The Christmas Pick: Linwood Barclay Recommends

Bestselling Orion suspense writer Linwood Barclay polishes a precious gem from the past, a novel which has recently been rediscovered to great acclaim.

Suppose I told you the best book I’d read this year was about an ordinary guy who was born in the late 1800s on a farm in Missouri? That he worked the farm as a boy, and went to college to study agriculture so that he could take over running it when his parents got older. That when he got to college, he developed a great love of English literature, and rather than return to the farm, decided he wanted to teach. That he married unhappily, that his career goals were blocked at every turn, that his wife turned his daughter against him. That he endured a life of quiet stoicism.

The man’s name is William Stoner, and the book is called, simply, Stoner. It is, in a word, extraordinary. It was written by John Williams (no, not the guy who did the Star Wars music) and was first published in 1965. It has recently been rediscovered.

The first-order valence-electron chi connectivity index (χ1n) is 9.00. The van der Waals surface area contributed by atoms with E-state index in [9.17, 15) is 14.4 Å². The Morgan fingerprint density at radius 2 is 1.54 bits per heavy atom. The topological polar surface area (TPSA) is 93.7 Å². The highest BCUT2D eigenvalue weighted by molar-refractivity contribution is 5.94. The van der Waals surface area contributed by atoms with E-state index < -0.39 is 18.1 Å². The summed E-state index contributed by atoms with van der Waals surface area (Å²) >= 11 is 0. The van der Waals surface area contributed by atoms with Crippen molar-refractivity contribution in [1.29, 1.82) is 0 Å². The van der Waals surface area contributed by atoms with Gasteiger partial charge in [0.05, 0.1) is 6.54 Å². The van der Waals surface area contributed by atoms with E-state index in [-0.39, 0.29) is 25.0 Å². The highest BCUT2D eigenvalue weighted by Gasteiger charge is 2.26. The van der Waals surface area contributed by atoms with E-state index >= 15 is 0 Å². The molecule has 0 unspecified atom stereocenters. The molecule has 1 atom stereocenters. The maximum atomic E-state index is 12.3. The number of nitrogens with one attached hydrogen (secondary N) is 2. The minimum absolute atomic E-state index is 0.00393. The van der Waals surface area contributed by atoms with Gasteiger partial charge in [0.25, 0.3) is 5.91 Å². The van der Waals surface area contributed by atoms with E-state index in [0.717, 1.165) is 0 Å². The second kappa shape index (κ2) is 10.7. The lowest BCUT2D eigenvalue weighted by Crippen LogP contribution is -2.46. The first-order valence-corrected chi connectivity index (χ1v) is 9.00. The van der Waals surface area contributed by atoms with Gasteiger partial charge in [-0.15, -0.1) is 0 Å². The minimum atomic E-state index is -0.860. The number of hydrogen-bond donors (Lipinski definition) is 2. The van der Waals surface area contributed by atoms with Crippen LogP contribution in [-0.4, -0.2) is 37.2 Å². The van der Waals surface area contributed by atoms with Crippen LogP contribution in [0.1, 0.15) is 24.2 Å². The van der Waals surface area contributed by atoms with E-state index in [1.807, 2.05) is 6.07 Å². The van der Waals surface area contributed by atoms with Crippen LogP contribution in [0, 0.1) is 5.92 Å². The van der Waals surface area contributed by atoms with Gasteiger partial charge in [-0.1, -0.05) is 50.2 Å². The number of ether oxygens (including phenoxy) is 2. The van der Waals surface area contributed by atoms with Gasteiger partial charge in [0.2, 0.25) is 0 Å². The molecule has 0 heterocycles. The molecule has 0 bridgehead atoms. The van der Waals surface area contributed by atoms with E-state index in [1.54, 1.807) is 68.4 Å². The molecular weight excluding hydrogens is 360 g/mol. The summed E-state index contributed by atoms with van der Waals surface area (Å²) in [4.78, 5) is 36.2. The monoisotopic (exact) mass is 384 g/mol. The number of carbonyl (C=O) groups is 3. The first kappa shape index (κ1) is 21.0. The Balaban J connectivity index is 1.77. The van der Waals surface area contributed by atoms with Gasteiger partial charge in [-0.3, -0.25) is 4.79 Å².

You might ask: are there at least vampires? Zombies, perhaps? Is there some kind of alien subplot? Are there terrorists who’ve gotten their hands on a nuclear bomb? Is there a murder? Does Stoner decide, one day, to go to the beach, which is being terrorised by a great white shark?

No, on all counts.

Stoner is an ordinary man. His life is without fanfare. He has what would strike many as a boring job. The novel is a profound examination of the human condition, but that makes it sound pretentious.

It is not.

I fear that describing what the book is about will fail to sell it. All I can tell you is, you have to read it. It’s moving, it’s heartbreaking, it’s beautifully yet very simply written. It’s riveting from page one.

Stoner is not just the best book I read this year. It is the best book I have read in many years.

 

Linwood Barclay is the author of nine bestselling standalone thrillers. His latest, No Safe House, was published in 2014. It is the sequel to No Time for Goodbye (2007), which has been translated into nearly forty languages.